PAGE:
This morning I saw this article from Jesse Eisinger about Paul Singer and other hedgies paranoid fantasies about encroaching inflation.
His argument can be summed up as: just because we don’t really see inflation it doesn’t mean that the inflation bugs’ paranoia isn’t justified. It’s just that they simply observed that every time Fed gets involved with its monetary policy it ends up inflating some kind of bubble. As an extension of that thought, he argues, all those bank-saving maneuvers and stress-tests were really for the show, to restore public confidence, but really did nothing to improve banks’ balance sheets.
Krugman weighed in on this, of course.
Sorry, but I don’t buy that.
For one thing, if you want to claim that the stress tests were all fake and the banks were truly insolvent, shouldn’t we have seen a reckoning by now? I’d say that in retrospect it’s clear that many assets really were temporarily underpriced thanks to the market panic, and that once the panic subsided the big banks were revealed to be in better shape than many people (including me) believed.
Which really brings entire discussion into the metaphysical. Does something exist if we don’t observe it? Even if you have to contort yourself to find inflation in the Hamptons and in Aspen, it doesn’t mean it exists. Not the way Paul Singer and the hedgies would like it to exist.
They almost remind of people who see Jesus on every piece of toast. They see it because they want to see it.
Bill Gross, the rock-star bond manager of Pimco (and now of Janus Capital), whom I frequently criticized on my blog for being wrong on Treasuries and the Fed, does a complete 180 in his recent letter to investors.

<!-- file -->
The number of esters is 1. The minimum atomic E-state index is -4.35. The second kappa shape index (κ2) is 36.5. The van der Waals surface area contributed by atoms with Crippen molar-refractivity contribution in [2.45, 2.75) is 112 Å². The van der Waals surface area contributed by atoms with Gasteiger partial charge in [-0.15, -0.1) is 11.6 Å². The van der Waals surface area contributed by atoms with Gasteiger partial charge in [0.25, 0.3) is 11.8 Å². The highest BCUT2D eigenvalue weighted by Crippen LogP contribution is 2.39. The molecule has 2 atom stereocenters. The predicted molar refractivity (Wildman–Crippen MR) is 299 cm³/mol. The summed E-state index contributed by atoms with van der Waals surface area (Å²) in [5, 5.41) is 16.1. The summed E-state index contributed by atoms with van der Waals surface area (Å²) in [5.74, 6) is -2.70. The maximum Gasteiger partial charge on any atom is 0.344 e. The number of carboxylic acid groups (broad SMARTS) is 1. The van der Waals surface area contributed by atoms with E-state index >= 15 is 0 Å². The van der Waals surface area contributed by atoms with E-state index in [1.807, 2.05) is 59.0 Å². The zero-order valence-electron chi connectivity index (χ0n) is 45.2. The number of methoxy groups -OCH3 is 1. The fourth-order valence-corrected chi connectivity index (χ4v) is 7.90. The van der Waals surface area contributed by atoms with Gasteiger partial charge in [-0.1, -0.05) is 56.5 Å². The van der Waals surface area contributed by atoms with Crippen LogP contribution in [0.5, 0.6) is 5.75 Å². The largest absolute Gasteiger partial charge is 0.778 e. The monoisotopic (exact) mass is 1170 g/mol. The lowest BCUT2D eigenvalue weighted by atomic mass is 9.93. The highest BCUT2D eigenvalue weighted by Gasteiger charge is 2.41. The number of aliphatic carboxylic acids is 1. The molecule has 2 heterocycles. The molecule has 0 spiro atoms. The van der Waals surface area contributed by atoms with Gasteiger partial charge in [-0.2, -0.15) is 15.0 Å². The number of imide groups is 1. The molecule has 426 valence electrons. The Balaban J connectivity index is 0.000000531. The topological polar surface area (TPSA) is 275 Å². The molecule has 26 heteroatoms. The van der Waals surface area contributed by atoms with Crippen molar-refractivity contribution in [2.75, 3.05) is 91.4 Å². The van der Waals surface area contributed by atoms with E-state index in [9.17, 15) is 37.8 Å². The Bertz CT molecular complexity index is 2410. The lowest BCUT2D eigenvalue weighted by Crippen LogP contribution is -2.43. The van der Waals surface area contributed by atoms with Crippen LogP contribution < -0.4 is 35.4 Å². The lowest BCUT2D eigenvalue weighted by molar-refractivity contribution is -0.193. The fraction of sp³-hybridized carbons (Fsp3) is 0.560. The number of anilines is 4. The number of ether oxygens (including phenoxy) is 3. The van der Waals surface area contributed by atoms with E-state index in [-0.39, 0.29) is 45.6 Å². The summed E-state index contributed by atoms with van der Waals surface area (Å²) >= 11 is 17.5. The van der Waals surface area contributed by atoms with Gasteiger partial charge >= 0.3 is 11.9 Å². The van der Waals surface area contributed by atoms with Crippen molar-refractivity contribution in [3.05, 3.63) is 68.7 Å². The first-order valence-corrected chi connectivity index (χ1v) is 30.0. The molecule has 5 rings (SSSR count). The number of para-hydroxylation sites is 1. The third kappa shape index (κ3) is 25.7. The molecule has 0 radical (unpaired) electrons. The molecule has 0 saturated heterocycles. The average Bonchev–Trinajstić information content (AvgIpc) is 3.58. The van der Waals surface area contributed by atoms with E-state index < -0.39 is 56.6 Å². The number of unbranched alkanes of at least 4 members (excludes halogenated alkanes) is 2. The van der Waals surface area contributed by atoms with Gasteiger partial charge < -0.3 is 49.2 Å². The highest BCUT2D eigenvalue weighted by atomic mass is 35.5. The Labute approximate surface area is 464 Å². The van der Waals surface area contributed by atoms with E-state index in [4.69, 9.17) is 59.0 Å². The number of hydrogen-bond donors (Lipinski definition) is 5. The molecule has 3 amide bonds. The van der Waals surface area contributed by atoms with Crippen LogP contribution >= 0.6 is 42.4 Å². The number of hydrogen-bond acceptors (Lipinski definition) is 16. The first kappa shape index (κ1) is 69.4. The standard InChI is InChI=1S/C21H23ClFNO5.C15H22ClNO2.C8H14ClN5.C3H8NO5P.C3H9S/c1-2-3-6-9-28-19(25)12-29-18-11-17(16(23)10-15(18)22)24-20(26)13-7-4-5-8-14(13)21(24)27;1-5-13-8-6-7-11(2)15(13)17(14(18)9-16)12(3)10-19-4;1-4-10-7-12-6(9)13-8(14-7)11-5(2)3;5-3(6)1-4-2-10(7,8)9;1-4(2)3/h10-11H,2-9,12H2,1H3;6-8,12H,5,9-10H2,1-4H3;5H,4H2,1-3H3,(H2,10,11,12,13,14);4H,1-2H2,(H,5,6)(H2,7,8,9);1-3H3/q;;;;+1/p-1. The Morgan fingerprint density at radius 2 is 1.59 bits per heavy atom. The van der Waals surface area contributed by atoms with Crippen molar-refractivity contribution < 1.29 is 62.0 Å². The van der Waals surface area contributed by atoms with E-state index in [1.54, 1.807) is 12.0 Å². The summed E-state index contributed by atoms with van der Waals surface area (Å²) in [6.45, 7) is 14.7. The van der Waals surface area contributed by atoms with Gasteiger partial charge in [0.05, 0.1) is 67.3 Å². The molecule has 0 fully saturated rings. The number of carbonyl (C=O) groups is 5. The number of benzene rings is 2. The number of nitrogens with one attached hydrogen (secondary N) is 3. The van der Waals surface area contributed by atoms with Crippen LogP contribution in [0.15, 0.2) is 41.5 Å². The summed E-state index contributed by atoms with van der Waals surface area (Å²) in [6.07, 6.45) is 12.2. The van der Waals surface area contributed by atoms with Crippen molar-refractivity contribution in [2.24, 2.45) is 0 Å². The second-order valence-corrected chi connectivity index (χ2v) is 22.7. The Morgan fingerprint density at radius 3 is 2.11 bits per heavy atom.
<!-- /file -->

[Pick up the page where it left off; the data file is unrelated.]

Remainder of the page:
In short, after he dispenses with philosophical ruminations, he comes to conclusion that monetary policy isn’t evil. It simply isn’t enough to get us out of subpar growth and should be combined with fiscal policy (you know, like, spending by the government).
The real economy needs money printing, yes, but money spending more so, and that must come from the fiscal side – from the dreaded government side – where deficits are anathema and balanced budgets are increasingly in vogue.
As many of you know I always wondered about how the supposedly brilliant “bond vigilantes” have missed the biggest gorilla in the room – Bernanke. Well, they did and it bugs them BIG TIME. It wasn’t supposed to be that way, but that’s what happened. So rather than being a little introspective, they blame a guy who had access to certain tools and, gasp(!), decided to use them. Now they’ve reached a point of such ideological fervor that they would rather bet against their positions, just to make a statement.
Why are the bond vigilantes purposely driving down the market value of their stock-in-trade, anyway? Part of the reason is ideological. They hate Bernanke as an interloper, and Obama for the same reason, so they are reluctant to believe that the economy is actually recovering under the leadership of those two faculty-lounge geeks.
The vigilantes are like the hedge fund guys who share the same ideological hates and have been (wrongly) shorting the stock market for several years. Now both the bond vigilantes and the hedgies see a chance to “get theirs” back — notice how the friends of hedge funds have quickly used the bond rate spikes to renew their cable TV calls for a deep stock price “correction” that will bail out the hedge funds and give them a chance to get back into the market on the cheap.